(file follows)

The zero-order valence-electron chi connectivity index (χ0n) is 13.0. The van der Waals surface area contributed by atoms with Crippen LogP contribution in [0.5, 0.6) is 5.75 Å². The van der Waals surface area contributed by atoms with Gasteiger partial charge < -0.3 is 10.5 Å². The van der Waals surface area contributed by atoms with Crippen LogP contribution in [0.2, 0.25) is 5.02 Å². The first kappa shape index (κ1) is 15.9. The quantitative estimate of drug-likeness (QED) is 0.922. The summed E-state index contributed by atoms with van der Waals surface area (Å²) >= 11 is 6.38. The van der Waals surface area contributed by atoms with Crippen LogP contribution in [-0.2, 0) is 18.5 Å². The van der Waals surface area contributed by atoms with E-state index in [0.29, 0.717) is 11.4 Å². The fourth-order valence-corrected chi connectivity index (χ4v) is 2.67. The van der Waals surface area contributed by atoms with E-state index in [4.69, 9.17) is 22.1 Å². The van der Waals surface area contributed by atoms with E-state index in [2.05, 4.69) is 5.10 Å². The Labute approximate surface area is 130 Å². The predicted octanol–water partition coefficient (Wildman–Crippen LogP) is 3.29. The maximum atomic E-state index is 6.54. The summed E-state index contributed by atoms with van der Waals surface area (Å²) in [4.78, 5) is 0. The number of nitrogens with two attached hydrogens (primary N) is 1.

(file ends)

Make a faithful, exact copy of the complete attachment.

The zero-order valence-electron chi connectivity index (χ0n) is 13.0. The van der Waals surface area contributed by atoms with Crippen LogP contribution in [0.5, 0.6) is 5.75 Å². The van der Waals surface area contributed by atoms with Gasteiger partial charge < -0.3 is 10.5 Å². The van der Waals surface area contributed by atoms with Crippen LogP contribution in [0.2, 0.25) is 5.02 Å². The first kappa shape index (κ1) is 15.9. The quantitative estimate of drug-likeness (QED) is 0.922. The summed E-state index contributed by atoms with van der Waals surface area (Å²) >= 11 is 6.38. The van der Waals surface area contributed by atoms with Crippen LogP contribution in [-0.2, 0) is 18.5 Å². The van der Waals surface area contributed by atoms with E-state index in [0.29, 0.717) is 11.4 Å². The fourth-order valence-corrected chi connectivity index (χ4v) is 2.67. The van der Waals surface area contributed by atoms with E-state index in [4.69, 9.17) is 22.1 Å². The van der Waals surface area contributed by atoms with E-state index in [2.05, 4.69) is 5.10 Å². The Labute approximate surface area is 130 Å². The predicted octanol–water partition coefficient (Wildman–Crippen LogP) is 3.29. The maximum atomic E-state index is 6.54. The summed E-state index contributed by atoms with van der Waals surface area (Å²) in [4.78, 5) is 0. The number of nitrogens with two attached hydrogens (primary N) is 1.